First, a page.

Tennessee Secretary of State Urges Recall of Dominion Voting Machines

After Democrats and their media allies spent more than a year downplaying and censoring conservative concerns about the rigging of the 2020 election, Tennessee Secretary of State Tre Hargett asked the Election Commission of Williamson County to abandon Dominion voting machines for the upcoming May election. He cited significant problems with voting machines in Franklin City during last October’s municipal elections.

“We recommend that Dominion voting machines not be used in Williamson County,” the Secretary of State wrote. “…An issue arose in the 2021 City of Franklin election where strips from multiple scanners did not match the number of votes cast, but the centralized results contained all results.”

After the machines miscounted the vote totals, a manual recount was conducted in the county. During the recount, representatives of the candidates and election officials supervised the poll workers who recounted the ballots.

The machines’ potential inaccuracy in processing votes has prompted concern and scrutiny of the machines by state and local election officials, as well as a federal voting system testing lab. Dominion voting machine software was still programmed based on the 2019 election, Hargett said, and they did not display error messages when internal ballot counting issues arose. Technical errors affected many polls in the heavily Republican county, officials said.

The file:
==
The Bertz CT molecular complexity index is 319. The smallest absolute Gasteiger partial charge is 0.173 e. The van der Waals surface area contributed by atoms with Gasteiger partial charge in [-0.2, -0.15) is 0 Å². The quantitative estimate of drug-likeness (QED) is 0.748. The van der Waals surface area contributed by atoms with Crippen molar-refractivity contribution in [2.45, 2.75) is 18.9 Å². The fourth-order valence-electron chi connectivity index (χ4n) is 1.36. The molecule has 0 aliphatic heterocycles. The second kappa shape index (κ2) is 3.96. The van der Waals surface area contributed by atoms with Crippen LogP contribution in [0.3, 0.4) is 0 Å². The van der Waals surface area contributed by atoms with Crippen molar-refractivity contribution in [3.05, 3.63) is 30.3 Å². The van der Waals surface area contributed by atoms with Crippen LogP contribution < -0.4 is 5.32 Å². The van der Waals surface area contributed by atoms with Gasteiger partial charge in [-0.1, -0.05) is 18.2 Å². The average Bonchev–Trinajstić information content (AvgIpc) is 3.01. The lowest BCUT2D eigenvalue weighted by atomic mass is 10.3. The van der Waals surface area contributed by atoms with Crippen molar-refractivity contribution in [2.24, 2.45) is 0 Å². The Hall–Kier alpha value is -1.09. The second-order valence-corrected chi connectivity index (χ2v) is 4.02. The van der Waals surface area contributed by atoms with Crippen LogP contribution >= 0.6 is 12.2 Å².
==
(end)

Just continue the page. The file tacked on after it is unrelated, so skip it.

After the 2020 election, the left made a fuss of deeming Republicans “paranoid” and “conspiracy theorists” for questioning the accuracy of ballot counting across the country despite decades of Democrats to question the counting of the ballots and the voting machines. While the scope of concerns about ballot counting — and election rigging — goes beyond voting machines, the Tennessee Secretary of State’s announcement challenges the corporate media narrative that which the only people concerned about the integrity of elections are backward crackpots.

Alasdaire Fleitas is an intern at The Federalist and a student at Trinity College in Hartford, Connecticut, where she studies psychology and religious studies.